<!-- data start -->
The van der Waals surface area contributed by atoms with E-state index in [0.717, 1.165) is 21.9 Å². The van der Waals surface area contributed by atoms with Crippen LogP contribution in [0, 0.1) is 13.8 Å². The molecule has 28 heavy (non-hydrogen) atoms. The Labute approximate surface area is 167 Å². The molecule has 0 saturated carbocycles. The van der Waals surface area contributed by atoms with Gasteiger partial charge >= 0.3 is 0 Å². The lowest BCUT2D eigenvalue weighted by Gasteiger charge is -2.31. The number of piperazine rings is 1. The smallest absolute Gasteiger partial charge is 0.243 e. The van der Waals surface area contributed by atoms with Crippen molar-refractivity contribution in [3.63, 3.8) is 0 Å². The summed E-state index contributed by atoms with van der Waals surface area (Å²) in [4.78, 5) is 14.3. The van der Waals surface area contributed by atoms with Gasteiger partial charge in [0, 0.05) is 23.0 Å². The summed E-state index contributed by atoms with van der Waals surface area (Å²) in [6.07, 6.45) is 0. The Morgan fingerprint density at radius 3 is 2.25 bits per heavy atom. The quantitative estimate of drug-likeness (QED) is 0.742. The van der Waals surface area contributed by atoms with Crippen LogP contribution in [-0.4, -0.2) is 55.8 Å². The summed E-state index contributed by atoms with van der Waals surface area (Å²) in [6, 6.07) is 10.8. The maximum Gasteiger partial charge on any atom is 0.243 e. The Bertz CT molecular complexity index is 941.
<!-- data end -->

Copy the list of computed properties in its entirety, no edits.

The van der Waals surface area contributed by atoms with E-state index in [0.717, 1.165) is 21.9 Å². The van der Waals surface area contributed by atoms with Crippen LogP contribution in [0, 0.1) is 13.8 Å². The molecule has 28 heavy (non-hydrogen) atoms. The Labute approximate surface area is 167 Å². The molecule has 0 saturated carbocycles. The van der Waals surface area contributed by atoms with Gasteiger partial charge >= 0.3 is 0 Å². The lowest BCUT2D eigenvalue weighted by Gasteiger charge is -2.31. The number of piperazine rings is 1. The smallest absolute Gasteiger partial charge is 0.243 e. The van der Waals surface area contributed by atoms with Crippen molar-refractivity contribution in [3.63, 3.8) is 0 Å². The summed E-state index contributed by atoms with van der Waals surface area (Å²) in [4.78, 5) is 14.3. The van der Waals surface area contributed by atoms with Gasteiger partial charge in [0, 0.05) is 23.0 Å². The summed E-state index contributed by atoms with van der Waals surface area (Å²) in [6.07, 6.45) is 0. The Morgan fingerprint density at radius 3 is 2.25 bits per heavy atom. The quantitative estimate of drug-likeness (QED) is 0.742. The van der Waals surface area contributed by atoms with Crippen LogP contribution in [-0.4, -0.2) is 55.8 Å². The summed E-state index contributed by atoms with van der Waals surface area (Å²) in [6, 6.07) is 10.8. The maximum Gasteiger partial charge on any atom is 0.243 e. The Bertz CT molecular complexity index is 941.